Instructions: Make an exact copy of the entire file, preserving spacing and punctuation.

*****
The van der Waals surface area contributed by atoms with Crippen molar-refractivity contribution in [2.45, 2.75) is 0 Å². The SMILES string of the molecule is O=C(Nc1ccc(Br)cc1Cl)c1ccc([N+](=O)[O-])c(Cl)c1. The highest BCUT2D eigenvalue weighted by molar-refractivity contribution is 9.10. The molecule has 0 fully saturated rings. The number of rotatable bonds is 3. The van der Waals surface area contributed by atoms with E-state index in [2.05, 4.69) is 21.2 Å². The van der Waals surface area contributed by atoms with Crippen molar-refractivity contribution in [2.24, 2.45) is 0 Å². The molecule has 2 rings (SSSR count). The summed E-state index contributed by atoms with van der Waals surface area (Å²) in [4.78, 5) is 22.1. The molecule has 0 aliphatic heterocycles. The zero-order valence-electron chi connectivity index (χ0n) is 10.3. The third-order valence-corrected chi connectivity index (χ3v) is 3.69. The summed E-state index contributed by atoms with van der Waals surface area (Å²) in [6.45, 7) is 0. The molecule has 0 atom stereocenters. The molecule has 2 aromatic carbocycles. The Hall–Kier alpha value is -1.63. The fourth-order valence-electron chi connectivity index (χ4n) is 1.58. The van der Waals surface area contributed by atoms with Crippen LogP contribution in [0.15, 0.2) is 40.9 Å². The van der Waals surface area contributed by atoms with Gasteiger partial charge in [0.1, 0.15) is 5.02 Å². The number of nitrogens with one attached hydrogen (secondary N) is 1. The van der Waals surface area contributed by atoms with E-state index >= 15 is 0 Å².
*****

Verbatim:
The van der Waals surface area contributed by atoms with Crippen molar-refractivity contribution in [2.45, 2.75) is 0 Å². The SMILES string of the molecule is O=C(Nc1ccc(Br)cc1Cl)c1ccc([N+](=O)[O-])c(Cl)c1. The highest BCUT2D eigenvalue weighted by molar-refractivity contribution is 9.10. The molecule has 0 fully saturated rings. The number of rotatable bonds is 3. The van der Waals surface area contributed by atoms with E-state index in [2.05, 4.69) is 21.2 Å². The van der Waals surface area contributed by atoms with Crippen molar-refractivity contribution in [2.24, 2.45) is 0 Å². The molecule has 2 rings (SSSR count). The summed E-state index contributed by atoms with van der Waals surface area (Å²) in [4.78, 5) is 22.1. The molecule has 0 aliphatic heterocycles. The zero-order valence-electron chi connectivity index (χ0n) is 10.3. The third-order valence-corrected chi connectivity index (χ3v) is 3.69. The summed E-state index contributed by atoms with van der Waals surface area (Å²) in [6.45, 7) is 0. The molecule has 0 atom stereocenters. The molecule has 2 aromatic carbocycles. The Hall–Kier alpha value is -1.63. The fourth-order valence-electron chi connectivity index (χ4n) is 1.58. The van der Waals surface area contributed by atoms with Crippen LogP contribution in [0.15, 0.2) is 40.9 Å². The van der Waals surface area contributed by atoms with Gasteiger partial charge in [0.1, 0.15) is 5.02 Å². The number of nitrogens with one attached hydrogen (secondary N) is 1. The van der Waals surface area contributed by atoms with E-state index >= 15 is 0 Å².